Gratitude: Days 18 and 19

Day 18: This is something I had never really considered before, but I am thankful for street addresses, in America. Street names, house addresses, postal delivery…seriously, this is an amazing thing. I am asked by PC to provide an address when I travel in country, but sometimes, that scarcely exists. For example, my school’s address is Stand xx, Maebeebe Section, XXXX Village. That may SEEM like an address, but if you stood in my village, there are no streets, signs, indication of section, and house/stand numbers are randomly painted on the walls of houses. The infrastructure simply isn’t there in rural areas. Also, actually figuring out a physical address can be headache-inducing. And postal delivery? Ha!! I think it exists in places like Pretoria or Cape Town, but I’m willing to bet you pay for it. If you are well off, you have a postal box, but likely share it with other people (I share mine with 2 other PCVs, and apparently a church?). I have to travel 42km to get to mine, which means that only happens 1-2 times a month. You’d be surprised by the number of people who don’t have a mailbox. I have no clue what they do in terms of mail. But man, the mail system here makes me very thankful for the USPS, and for MEANINGFUL home addresses/street names/house numbers.

Day 18: I am grateful to have been taught computer skills from a young age. I started using computers in school in Grade 1 (1994-ish), so I learned how to use a computer from 6-7 years old. I remember the first time I used the internet, in 4th grade, and having no idea how to use the “address bar”, but quickly figuring it out. Using a mouse, keyboard, turning on a computer, saving documents, surfing the internet…these are all things I can do as naturally as breathing. But the teachers at my school here have only been exposed to computers in the last few years, and most are terrified of them. I have to teach them how to hold a mouse, what right click means, where the space bar is, and what the Start menu means. Sometimes I really struggle to teach these things because they are second nature to me. I was taken aback when I first started teaching computers to South Africans because I literally had to start with “this is a mouse. It’s what you use to select something.” I know that’s a bad explanation, but that illustrates my point-I don’t know HOW to teach some of these things! I see how timid educators are around computers, and how much they struggle to do things, and I’m very grateful to have been taught computers from such a young age. It makes for a much easier life in this world of ever-changing technology.

-Jen

Following the Election from Africa

My homemade electoral map-post-it notes galore!

My homemade electoral map-post-it notes galore!

PCVs care about elections, and even though we are halfway around the world, we will mail in those absentee ballots no matter how many hours we have to spend on a sweltering bush taxi. Following the election can be hard because we don’t live in the lap of technological luxury (usually *cough cough* Posh Corps *cough cough*). Even with my Blackberry, I frequently lose a signal and it becomes a purple paperweight. But I had to have a way to keep up with the happenings on election day. I am a political science major after all.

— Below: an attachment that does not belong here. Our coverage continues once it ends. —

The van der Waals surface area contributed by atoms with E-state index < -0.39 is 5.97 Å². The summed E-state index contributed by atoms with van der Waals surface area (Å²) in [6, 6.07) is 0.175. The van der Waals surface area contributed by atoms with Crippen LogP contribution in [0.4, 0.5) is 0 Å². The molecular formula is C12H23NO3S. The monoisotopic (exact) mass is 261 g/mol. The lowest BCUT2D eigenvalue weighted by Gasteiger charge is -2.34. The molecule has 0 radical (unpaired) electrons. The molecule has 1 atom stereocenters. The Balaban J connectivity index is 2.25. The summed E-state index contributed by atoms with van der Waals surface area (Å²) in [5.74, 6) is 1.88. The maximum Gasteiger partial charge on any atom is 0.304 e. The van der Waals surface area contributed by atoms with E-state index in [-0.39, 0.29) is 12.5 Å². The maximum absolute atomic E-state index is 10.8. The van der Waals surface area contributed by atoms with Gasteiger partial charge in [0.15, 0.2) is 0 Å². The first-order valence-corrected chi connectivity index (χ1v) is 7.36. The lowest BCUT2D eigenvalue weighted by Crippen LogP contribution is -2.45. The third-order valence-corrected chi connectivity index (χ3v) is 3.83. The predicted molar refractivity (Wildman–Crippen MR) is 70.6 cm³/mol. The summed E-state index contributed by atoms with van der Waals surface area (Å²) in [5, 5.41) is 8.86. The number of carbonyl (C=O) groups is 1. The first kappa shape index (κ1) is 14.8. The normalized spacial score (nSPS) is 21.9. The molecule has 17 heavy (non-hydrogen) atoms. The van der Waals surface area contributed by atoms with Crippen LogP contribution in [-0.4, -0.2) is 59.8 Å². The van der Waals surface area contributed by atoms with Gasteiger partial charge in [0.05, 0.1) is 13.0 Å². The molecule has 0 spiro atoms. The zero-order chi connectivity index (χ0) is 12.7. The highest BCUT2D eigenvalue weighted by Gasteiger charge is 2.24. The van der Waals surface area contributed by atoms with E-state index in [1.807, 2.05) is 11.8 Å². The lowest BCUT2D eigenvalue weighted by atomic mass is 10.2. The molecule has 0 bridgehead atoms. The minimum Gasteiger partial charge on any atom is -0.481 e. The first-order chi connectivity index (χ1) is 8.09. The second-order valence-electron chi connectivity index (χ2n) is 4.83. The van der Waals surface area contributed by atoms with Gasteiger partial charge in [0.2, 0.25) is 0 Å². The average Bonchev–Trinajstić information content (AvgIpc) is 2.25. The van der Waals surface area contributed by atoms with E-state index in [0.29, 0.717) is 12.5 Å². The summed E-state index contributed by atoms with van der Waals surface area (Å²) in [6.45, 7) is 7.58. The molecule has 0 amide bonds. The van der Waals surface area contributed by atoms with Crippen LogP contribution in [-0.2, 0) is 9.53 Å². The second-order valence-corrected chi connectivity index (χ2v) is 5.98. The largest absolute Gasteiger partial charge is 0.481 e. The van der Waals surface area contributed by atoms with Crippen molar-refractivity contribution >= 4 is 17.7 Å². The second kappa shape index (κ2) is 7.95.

So here was the game plan: Wake up every hour starting at 2am on Wednesday to check on results, and I ended up awake by 3am, with coffee by 4am. I had intended to use my shortwave radio, but forgot about it until 6am or so. But at 4am, my sister was feeding me live updates via whatsapp, and I was constantly refreshing electoral college maps. By about 5am, I was antsy, so I made my own electoral map, which I kept updating. I BBM’d other PCVs who were awake and as anxious for it to be over as I was. I kept an eye on twitter, where major news tends to break first, and around 6am, I saw the “twitterstorm” announcing Obama’s relection. Around that time I turned on my radio and found “Voices of America” loud and clear, and listened to their broadcast as I update electoral counts on my map again, reflecting Obama’s win.

In what sane world does someone decide to make an electoral map between 4-5am, I don’t know. But I live in the Peace Corps world, which is NOT really sane.
-Jen

Iowa! Before it was called.

Iowa! Before it was called.

Gratitude: Day 9 and 10

Day 9: The longer I work in South African schools, the more thankful I am for the education I received. I was a public school kid from Iowa, which is one of the better states for education. All throughout my school years I had teachers that challenged me, encouraged me, and helped me realize what my goals in life are. The worked hard to make sure I received the best education they could offer, and for that I am especially grateful. A few teachers have stood out as role models and are a large part of who I am today: my 2nd and 5th grade teachers who taught me how to love writing, my 5th and 6th grade science teacher who encouraged my experimentation and while theories, my TAG teacher from 7th-12th grades who showed me how to think outside the box and helped me through some difficult year, and my high school English and Calculus teachers who challenged me to my limits and helped me grasp concepts I thought I would never understand. Every teacher I had cared about ME, not about my test scores or grades, but about me, as a person. They went beyond the call of duty to give me something priceless: a quality education. Then I went to college, where I spent 4 years learning from some brilliant minds, some of whom are as much friends as professors. They taught me how to have a holistic education, one which crossed academic boundary lines and was truly interdisciplinary. That’s how I wrote my Spanish senior thesis on the effects of the EU’s climate policies on Spain’s renewable energy market, and my political science senior thesis on incorporating the local food movement into university dining halls. My education is far from complete, and even now I’m studying for the GRE in hopes of starting grad school in a few years. But my education is one of the things I am most grateful for.